NEW YORK — Back on Columbia’s campus after 10 days in Israel and Palestine, it feels different. Students are still dashing about to get to classes, but the masses of undergrads seem to slow down just a bit as they reach the center of campus walk, almost as if students are rubbernecking at an accident on the highway. And then I see the flags. The same ones I saw hanging proudly outside buildings and painted all over walls in Israel and Palestine.

The last week in March brings two conflicting events to Columbia: Hebrew Liberation Week and Israel Apartheid Week.

It seems like it’s the same old story from which I cannot escape: us vs. them. Oppressors vs. liberators. Zionists vs. anti-Zionists. As a journalist, I want to hear both sides. So that’s what I set out to do. On one side of campus, in front of Low Library, stand the Columbia Students for Justice in Palestine, Columbia University Apartheid Divest and the Columbia/Barnard Jewish Voice for Peace in front of a makeshift Israeli West Bank Barrier, complete with iconic Bethlehem graffiti from British artist Banksy. On the other side stand the Columbia Students Supporting Israel, complete with flyers and keffiyeh scarves embroidered with the Star of David.

“[It’s] a week of celebration about the connection of Jews and the land of Israel and what Zionism is,” said president of the pro-Israel group, a Columbia junior named Dalia Zahger, 24.

A display of materials shared by the Students Supporting Israel during Hebrew Liberation Week at Columbia University. (Godland News / Steph Beckett)

She said the student group hosts a Hebrew Liberation Week every semester.

“I hope [people] come with an open mind to listen, to read and to learn and to hear from us,” she said. “Not to listen from other people about what Zionism means but to ask a Zionist what it means.”

After speaking with her, I feel even more confused about this term and its place in relation to the tensions that exist in Israel and Palestine. In Israel, our class visited the city of Acco to speak to Imam Samir Assi and Acco’s Chief Rabbi, Yosef Yashar. They were friends.

“Best friends,” Yashar said.

After speaking to us about their faiths and their unlikely friendship, I asked how they could be so different and how Yashar could be a Zionist and still be so close with Assi. He looked at me for a second before saying in Hebrew, “It’s about respect for each other.”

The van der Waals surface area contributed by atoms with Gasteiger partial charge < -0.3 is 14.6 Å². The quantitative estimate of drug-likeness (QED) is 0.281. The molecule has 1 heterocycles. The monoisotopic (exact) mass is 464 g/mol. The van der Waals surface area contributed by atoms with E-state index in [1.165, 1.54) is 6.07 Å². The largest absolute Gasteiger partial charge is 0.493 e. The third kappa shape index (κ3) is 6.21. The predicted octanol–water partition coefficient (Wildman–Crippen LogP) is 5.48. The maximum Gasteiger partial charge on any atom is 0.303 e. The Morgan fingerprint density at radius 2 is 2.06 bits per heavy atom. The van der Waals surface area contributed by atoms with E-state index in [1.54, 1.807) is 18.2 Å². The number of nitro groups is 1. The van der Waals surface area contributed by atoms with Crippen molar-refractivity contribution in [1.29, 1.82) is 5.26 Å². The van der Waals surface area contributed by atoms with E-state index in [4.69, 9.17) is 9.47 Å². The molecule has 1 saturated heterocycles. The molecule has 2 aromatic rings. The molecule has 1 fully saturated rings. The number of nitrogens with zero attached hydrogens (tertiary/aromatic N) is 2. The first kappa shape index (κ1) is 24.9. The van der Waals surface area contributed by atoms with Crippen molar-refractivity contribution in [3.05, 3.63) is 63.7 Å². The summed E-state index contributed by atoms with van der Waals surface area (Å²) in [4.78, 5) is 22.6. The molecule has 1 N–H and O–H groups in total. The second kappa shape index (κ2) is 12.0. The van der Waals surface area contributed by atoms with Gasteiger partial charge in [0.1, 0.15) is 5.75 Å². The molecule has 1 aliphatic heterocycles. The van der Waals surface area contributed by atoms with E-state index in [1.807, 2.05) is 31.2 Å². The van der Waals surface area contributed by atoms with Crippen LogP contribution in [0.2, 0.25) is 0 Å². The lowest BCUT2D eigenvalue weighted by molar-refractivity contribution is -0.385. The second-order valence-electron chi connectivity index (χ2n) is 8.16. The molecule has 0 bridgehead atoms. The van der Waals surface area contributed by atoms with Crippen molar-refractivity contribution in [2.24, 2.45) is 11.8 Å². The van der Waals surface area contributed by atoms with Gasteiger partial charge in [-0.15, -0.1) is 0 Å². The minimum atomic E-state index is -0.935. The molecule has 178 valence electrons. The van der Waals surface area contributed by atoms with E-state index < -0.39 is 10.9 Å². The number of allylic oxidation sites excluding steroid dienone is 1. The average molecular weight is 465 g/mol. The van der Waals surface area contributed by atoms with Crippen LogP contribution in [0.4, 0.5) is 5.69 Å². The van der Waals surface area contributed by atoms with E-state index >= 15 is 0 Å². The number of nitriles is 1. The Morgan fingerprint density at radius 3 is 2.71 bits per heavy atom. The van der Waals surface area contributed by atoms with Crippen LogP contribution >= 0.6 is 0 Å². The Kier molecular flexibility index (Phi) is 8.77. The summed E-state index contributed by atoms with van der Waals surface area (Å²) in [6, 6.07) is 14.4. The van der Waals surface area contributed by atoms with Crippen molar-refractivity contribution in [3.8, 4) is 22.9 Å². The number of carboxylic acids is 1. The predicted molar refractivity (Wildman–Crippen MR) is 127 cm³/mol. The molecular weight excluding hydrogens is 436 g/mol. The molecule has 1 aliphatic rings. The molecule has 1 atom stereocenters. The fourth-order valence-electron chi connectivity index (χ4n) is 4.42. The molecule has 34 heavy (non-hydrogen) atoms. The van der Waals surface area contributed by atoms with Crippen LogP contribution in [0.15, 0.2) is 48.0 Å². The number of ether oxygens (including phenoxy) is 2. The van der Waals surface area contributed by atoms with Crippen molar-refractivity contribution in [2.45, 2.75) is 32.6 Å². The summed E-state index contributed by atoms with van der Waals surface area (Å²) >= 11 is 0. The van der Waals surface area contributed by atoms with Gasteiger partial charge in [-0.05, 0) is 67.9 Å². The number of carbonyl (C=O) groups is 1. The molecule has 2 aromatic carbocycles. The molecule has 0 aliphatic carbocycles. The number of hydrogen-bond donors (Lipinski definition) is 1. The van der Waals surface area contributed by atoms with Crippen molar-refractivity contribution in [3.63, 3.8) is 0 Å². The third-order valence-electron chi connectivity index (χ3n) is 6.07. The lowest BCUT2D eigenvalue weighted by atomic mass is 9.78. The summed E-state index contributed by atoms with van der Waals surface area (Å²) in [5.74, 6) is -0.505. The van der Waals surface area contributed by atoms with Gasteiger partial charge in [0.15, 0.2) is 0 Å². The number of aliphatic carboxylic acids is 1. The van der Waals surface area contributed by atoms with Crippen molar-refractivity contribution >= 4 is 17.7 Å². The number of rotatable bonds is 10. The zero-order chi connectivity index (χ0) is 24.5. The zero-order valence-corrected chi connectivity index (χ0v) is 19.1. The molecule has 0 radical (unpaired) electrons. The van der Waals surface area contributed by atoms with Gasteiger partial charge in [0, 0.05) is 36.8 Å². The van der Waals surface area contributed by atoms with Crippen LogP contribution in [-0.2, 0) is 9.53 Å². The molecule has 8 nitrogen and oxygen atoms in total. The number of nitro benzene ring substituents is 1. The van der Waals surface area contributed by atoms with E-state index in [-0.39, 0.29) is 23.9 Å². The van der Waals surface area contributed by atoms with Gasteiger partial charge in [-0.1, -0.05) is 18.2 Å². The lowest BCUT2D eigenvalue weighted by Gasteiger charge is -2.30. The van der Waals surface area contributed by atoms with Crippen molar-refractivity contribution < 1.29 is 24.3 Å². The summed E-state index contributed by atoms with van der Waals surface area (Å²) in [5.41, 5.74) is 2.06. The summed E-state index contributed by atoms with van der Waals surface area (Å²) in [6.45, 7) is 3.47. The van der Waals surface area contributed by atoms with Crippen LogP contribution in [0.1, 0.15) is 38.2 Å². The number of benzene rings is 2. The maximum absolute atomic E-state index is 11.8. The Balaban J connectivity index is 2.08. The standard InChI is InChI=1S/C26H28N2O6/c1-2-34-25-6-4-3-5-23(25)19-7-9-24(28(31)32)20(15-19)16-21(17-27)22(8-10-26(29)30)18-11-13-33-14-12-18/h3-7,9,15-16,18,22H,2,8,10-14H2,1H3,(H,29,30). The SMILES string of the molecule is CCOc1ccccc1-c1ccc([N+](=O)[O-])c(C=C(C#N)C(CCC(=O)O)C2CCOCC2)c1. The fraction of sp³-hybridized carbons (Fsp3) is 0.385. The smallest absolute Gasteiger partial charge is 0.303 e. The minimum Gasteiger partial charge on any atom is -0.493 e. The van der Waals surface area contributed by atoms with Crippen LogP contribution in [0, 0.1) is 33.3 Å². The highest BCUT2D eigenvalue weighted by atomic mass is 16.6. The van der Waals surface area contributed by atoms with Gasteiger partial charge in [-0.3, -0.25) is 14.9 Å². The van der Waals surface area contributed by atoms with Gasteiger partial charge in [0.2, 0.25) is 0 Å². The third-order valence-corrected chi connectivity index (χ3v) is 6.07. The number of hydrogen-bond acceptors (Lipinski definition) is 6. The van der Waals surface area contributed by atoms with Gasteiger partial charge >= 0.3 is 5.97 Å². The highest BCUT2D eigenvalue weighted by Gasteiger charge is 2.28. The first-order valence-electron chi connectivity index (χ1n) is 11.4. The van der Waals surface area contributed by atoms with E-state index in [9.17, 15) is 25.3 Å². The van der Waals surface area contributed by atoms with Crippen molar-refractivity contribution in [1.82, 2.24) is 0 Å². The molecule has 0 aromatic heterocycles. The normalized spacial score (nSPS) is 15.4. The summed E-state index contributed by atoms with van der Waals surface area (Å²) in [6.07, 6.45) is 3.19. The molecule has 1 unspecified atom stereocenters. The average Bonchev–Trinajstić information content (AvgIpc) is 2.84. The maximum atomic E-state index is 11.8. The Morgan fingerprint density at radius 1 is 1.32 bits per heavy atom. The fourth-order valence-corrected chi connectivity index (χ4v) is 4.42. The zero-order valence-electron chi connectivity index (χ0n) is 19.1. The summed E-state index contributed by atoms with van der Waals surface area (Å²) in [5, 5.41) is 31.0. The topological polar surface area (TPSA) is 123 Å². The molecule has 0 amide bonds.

That respect is rare. It doesn’t exist in most corners of Israel and Palestine, so how could I expect to come back to New York City and find it here?

I spent some time over at the anti-Zionist corner of campus, staring at the fake Israeli West Bank Barrier. It reminded me of Bethlehem and I missed it. One day while standing at the fake barrier, I heard a couple of students remark in disgust at a puppy wearing an Israeli keffiyeh on the opposite side of the courtyard.

“Ew,” one student remarked.

“Why would you do that to a puppy?” The other agreed.

Zionism, in the dictionary means, “a movement for (originally) the reestablishment and (now) the development and protection of a Jewish nation in what is now Israel.” The movement was established in 1897 under Theodor Herzl. But it’s come to mean different things to different groups since the term was originally coined.

For Zahger, it’s a word that means a connection to her home. She grew up in southern Israel, where she served in the army before coming to study at Columbia.

But for other students it’s almost a trigger word.

I spoke with a student involved with the Columbia University Apartheid Divest and the Columbia/Barnard Jewish Voice for Peace. She asked that I not use her name because of how political the topic has become. She became involved in the organizations during her freshman year after realizing there was something wrong about the way she viewed Palestine.

“I don’t see how it’s okay for one group of refugees to create another group of refugees,” she said. “I also don’t see how I can justify that as the continuation of a state to do anything in its power to maintain a white Jewish demographic.”